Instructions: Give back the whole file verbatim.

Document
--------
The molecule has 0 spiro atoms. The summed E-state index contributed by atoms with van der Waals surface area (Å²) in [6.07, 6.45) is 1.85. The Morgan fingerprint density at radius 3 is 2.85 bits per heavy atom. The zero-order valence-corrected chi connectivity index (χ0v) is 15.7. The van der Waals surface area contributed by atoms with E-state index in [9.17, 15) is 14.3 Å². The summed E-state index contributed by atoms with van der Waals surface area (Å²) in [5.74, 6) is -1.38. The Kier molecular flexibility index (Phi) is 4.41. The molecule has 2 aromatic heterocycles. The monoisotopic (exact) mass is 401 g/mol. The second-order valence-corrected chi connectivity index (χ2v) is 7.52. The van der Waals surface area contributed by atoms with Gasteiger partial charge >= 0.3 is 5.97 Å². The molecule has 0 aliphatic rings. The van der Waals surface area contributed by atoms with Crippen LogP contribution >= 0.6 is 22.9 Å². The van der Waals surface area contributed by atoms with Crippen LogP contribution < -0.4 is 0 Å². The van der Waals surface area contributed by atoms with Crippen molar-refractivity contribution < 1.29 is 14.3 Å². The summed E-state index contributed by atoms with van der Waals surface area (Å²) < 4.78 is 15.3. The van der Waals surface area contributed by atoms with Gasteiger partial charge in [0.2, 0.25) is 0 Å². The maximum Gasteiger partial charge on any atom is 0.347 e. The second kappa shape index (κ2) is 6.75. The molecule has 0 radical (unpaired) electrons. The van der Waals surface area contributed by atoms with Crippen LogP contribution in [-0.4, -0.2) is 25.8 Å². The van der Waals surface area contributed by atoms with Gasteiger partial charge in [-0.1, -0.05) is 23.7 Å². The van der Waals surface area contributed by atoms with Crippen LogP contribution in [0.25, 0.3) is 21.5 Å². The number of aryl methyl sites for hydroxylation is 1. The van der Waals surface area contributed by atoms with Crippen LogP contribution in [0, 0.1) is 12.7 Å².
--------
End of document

The molecule has 0 spiro atoms. The summed E-state index contributed by atoms with van der Waals surface area (Å²) in [6.07, 6.45) is 1.85. The Morgan fingerprint density at radius 3 is 2.85 bits per heavy atom. The zero-order valence-corrected chi connectivity index (χ0v) is 15.7. The van der Waals surface area contributed by atoms with E-state index in [9.17, 15) is 14.3 Å². The summed E-state index contributed by atoms with van der Waals surface area (Å²) in [5.74, 6) is -1.38. The Kier molecular flexibility index (Phi) is 4.41. The molecule has 2 aromatic heterocycles. The monoisotopic (exact) mass is 401 g/mol. The second-order valence-corrected chi connectivity index (χ2v) is 7.52. The van der Waals surface area contributed by atoms with Gasteiger partial charge >= 0.3 is 5.97 Å². The molecule has 0 aliphatic rings. The van der Waals surface area contributed by atoms with Crippen LogP contribution >= 0.6 is 22.9 Å². The van der Waals surface area contributed by atoms with Crippen LogP contribution < -0.4 is 0 Å². The van der Waals surface area contributed by atoms with Crippen molar-refractivity contribution < 1.29 is 14.3 Å². The summed E-state index contributed by atoms with van der Waals surface area (Å²) < 4.78 is 15.3. The van der Waals surface area contributed by atoms with Gasteiger partial charge in [0.2, 0.25) is 0 Å². The maximum Gasteiger partial charge on any atom is 0.347 e. The second kappa shape index (κ2) is 6.75. The molecule has 0 radical (unpaired) electrons. The van der Waals surface area contributed by atoms with Crippen LogP contribution in [-0.4, -0.2) is 25.8 Å². The van der Waals surface area contributed by atoms with Gasteiger partial charge in [-0.1, -0.05) is 23.7 Å². The van der Waals surface area contributed by atoms with Crippen LogP contribution in [0.25, 0.3) is 21.5 Å². The number of aryl methyl sites for hydroxylation is 1. The van der Waals surface area contributed by atoms with Crippen LogP contribution in [0, 0.1) is 12.7 Å².